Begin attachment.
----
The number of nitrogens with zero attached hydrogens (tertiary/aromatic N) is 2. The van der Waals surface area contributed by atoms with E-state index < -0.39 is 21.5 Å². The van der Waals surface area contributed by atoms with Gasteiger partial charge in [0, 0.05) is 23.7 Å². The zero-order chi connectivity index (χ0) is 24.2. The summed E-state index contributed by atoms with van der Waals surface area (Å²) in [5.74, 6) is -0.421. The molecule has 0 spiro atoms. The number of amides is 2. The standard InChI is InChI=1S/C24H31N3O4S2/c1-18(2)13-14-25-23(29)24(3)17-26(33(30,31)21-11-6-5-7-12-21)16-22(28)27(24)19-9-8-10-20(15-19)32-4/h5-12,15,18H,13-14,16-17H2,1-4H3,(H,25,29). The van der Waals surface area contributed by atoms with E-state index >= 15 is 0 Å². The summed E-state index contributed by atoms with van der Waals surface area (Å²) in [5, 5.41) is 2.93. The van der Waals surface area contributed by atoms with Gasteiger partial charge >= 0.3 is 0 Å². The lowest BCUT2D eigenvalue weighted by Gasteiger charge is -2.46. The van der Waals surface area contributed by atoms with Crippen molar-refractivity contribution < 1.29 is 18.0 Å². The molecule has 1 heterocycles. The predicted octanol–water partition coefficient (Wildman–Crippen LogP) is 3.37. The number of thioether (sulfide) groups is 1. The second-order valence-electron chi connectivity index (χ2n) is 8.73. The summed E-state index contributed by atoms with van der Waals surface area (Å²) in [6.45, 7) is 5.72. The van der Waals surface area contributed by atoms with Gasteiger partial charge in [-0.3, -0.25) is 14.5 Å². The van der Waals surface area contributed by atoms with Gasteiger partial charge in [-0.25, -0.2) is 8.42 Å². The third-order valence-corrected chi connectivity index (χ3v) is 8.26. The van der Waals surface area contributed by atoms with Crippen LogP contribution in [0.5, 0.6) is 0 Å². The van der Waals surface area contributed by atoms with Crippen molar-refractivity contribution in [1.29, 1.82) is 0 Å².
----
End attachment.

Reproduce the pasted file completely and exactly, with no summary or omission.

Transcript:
The number of nitrogens with zero attached hydrogens (tertiary/aromatic N) is 2. The van der Waals surface area contributed by atoms with E-state index < -0.39 is 21.5 Å². The van der Waals surface area contributed by atoms with Gasteiger partial charge in [0, 0.05) is 23.7 Å². The zero-order chi connectivity index (χ0) is 24.2. The summed E-state index contributed by atoms with van der Waals surface area (Å²) in [5.74, 6) is -0.421. The molecule has 0 spiro atoms. The number of amides is 2. The standard InChI is InChI=1S/C24H31N3O4S2/c1-18(2)13-14-25-23(29)24(3)17-26(33(30,31)21-11-6-5-7-12-21)16-22(28)27(24)19-9-8-10-20(15-19)32-4/h5-12,15,18H,13-14,16-17H2,1-4H3,(H,25,29). The van der Waals surface area contributed by atoms with E-state index >= 15 is 0 Å². The summed E-state index contributed by atoms with van der Waals surface area (Å²) in [5, 5.41) is 2.93. The van der Waals surface area contributed by atoms with Gasteiger partial charge >= 0.3 is 0 Å². The lowest BCUT2D eigenvalue weighted by Gasteiger charge is -2.46. The van der Waals surface area contributed by atoms with Crippen molar-refractivity contribution < 1.29 is 18.0 Å². The molecule has 1 heterocycles. The predicted octanol–water partition coefficient (Wildman–Crippen LogP) is 3.37. The number of thioether (sulfide) groups is 1. The second-order valence-electron chi connectivity index (χ2n) is 8.73. The summed E-state index contributed by atoms with van der Waals surface area (Å²) in [6.45, 7) is 5.72. The van der Waals surface area contributed by atoms with Gasteiger partial charge in [-0.3, -0.25) is 14.5 Å². The van der Waals surface area contributed by atoms with Gasteiger partial charge in [-0.25, -0.2) is 8.42 Å². The third-order valence-corrected chi connectivity index (χ3v) is 8.26. The van der Waals surface area contributed by atoms with Crippen LogP contribution in [0.5, 0.6) is 0 Å². The van der Waals surface area contributed by atoms with Crippen molar-refractivity contribution in [1.29, 1.82) is 0 Å².